On the same line, the returned address is stored into the ptr pointer. Now, the ptr pointer is not a null pointer anymore. On the fourth line, we see another operator prior to the pointer, which is called the dereferencing operator and denoted by *. This operator allows you to have indirect access to the memory cell that the ptr pointer is pointing to. In other words, it allows you to read and modify the var variable through the pointer that is pointing to it. The fourth line is equivalent to the var = 200; statement.

A null pointer is not pointing to a valid memory address. Therefore, dereferencing a null pointer must be avoided because it is considered as an undefined behavior, which usually leads to a crash.

As a final note regarding the preceding example, we usually have the default macro NULL defined with value 0, and it can be used to nullify pointers upon declaration. It is a good practice to use this macro instead of 0 directly because it makes it easier to distinguish between the variables and the pointers:

char* ptr = NULL;

Code Box 1-20: Using the NULL macro to nullify a pointer

The pointers in C++ are exactly the same as in C. They need to be nullified by storing 0 or NULL in them, but C++11 has a new keyword for initializing the pointers. It is not a macro like NULL nor an integer like 0. The keyword is nullptr and can be used to nullify the pointers or check whether they are null. The following example demonstrates how it is used in C++11:

char* ptr = nullptr;

Code Box 1-21: Using nullptr to nullify a pointer in C++11

It is crucial to remember that pointers must be initialized upon declaration. If you don't want to store any valid memory address while declaring them, don't leave them uninitialized. Make it null by assigning 0 or NULL! Do this otherwise you may face a fatal bug!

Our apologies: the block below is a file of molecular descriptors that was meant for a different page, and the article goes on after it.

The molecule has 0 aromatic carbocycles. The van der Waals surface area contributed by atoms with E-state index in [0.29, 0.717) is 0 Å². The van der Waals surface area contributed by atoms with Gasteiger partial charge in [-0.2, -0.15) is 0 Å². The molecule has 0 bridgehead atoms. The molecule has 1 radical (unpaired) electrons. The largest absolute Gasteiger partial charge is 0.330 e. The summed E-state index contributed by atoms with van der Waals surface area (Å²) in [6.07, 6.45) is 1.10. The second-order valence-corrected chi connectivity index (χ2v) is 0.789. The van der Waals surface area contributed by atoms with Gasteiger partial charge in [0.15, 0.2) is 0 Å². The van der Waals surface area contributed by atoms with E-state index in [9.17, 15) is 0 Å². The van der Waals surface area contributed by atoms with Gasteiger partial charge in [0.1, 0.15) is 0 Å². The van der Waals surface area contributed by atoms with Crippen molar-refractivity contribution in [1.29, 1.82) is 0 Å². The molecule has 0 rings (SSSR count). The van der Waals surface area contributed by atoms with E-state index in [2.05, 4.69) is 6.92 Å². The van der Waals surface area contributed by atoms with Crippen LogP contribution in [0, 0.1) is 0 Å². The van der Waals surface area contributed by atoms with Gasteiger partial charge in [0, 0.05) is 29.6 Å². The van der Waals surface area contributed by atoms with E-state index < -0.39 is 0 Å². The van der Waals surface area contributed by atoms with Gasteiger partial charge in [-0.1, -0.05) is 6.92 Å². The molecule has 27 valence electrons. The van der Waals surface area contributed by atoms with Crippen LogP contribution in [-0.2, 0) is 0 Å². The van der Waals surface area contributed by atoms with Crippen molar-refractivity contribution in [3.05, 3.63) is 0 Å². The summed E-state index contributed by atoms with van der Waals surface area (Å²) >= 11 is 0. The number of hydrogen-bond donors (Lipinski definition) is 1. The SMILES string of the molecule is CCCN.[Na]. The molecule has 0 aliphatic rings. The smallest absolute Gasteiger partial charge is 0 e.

In most modern compilers, an uninitialized pointer is always nullified. This means that the initial value is 0 for all uninitialized pointers. But this shouldn't be considered as an excuse to declare pointers without initializing them properly. Keep in mind that you are writing code for different architectures, old and new, and this may cause problems on legacy systems. In addition, you will get a list of errors and warnings for these kinds of uninitialized pointers in most memory profilers. Memory profilers will be explained thoroughly as part of Chapter 4, Process Memory Structure, and Chapter 5, Stack and Heap.

Arithmetic on variable pointers

The simplest picture of memory is a very long one-dimensional array of bytes. With this picture in mind, if you're standing on one byte, you can only go back and forth in the array; there's no other possible movement. So, this would be the same for the pointers addressing different bytes in the memory. Incrementing the pointer makes the pointer go forward and decrementing it makes the pointer go backward. No other arithmetic operation is possible for the pointers.